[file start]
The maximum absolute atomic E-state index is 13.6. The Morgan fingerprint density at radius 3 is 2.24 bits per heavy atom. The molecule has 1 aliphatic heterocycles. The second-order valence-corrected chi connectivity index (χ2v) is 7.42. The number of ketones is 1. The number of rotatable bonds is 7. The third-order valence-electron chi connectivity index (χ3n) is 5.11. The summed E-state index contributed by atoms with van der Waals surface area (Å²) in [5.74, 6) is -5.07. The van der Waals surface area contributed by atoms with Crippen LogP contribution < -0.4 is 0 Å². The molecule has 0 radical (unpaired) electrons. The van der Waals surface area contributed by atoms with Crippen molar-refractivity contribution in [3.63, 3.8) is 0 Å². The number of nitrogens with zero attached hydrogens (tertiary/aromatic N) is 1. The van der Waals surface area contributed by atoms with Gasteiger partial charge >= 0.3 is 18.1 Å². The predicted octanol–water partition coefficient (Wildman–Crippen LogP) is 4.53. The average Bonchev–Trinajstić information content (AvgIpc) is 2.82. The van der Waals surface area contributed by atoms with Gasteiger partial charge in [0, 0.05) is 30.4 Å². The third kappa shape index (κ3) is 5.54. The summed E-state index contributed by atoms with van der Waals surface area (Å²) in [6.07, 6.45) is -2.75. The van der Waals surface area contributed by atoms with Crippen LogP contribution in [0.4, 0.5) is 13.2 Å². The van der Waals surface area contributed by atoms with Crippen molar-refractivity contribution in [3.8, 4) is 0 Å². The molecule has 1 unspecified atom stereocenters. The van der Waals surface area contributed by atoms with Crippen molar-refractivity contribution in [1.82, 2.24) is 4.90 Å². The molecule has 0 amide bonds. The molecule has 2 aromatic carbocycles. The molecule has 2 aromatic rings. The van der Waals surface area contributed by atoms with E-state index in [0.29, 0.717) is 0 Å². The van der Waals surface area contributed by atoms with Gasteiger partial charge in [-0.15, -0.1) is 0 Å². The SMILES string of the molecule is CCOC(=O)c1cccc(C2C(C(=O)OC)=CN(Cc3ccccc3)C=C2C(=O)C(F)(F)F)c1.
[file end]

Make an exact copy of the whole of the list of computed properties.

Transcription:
The maximum absolute atomic E-state index is 13.6. The Morgan fingerprint density at radius 3 is 2.24 bits per heavy atom. The molecule has 1 aliphatic heterocycles. The second-order valence-corrected chi connectivity index (χ2v) is 7.42. The number of ketones is 1. The number of rotatable bonds is 7. The third-order valence-electron chi connectivity index (χ3n) is 5.11. The summed E-state index contributed by atoms with van der Waals surface area (Å²) in [5.74, 6) is -5.07. The van der Waals surface area contributed by atoms with Crippen LogP contribution < -0.4 is 0 Å². The molecule has 0 radical (unpaired) electrons. The van der Waals surface area contributed by atoms with Crippen molar-refractivity contribution in [3.63, 3.8) is 0 Å². The number of nitrogens with zero attached hydrogens (tertiary/aromatic N) is 1. The van der Waals surface area contributed by atoms with Gasteiger partial charge >= 0.3 is 18.1 Å². The predicted octanol–water partition coefficient (Wildman–Crippen LogP) is 4.53. The average Bonchev–Trinajstić information content (AvgIpc) is 2.82. The van der Waals surface area contributed by atoms with Gasteiger partial charge in [0, 0.05) is 30.4 Å². The third kappa shape index (κ3) is 5.54. The summed E-state index contributed by atoms with van der Waals surface area (Å²) in [6.07, 6.45) is -2.75. The van der Waals surface area contributed by atoms with Crippen LogP contribution in [0.4, 0.5) is 13.2 Å². The van der Waals surface area contributed by atoms with Crippen molar-refractivity contribution in [3.8, 4) is 0 Å². The molecule has 1 unspecified atom stereocenters. The van der Waals surface area contributed by atoms with Crippen molar-refractivity contribution in [1.82, 2.24) is 4.90 Å². The molecule has 0 amide bonds. The molecule has 2 aromatic carbocycles. The molecule has 2 aromatic rings. The van der Waals surface area contributed by atoms with E-state index in [0.29, 0.717) is 0 Å². The van der Waals surface area contributed by atoms with Gasteiger partial charge in [-0.15, -0.1) is 0 Å². The SMILES string of the molecule is CCOC(=O)c1cccc(C2C(C(=O)OC)=CN(Cc3ccccc3)C=C2C(=O)C(F)(F)F)c1.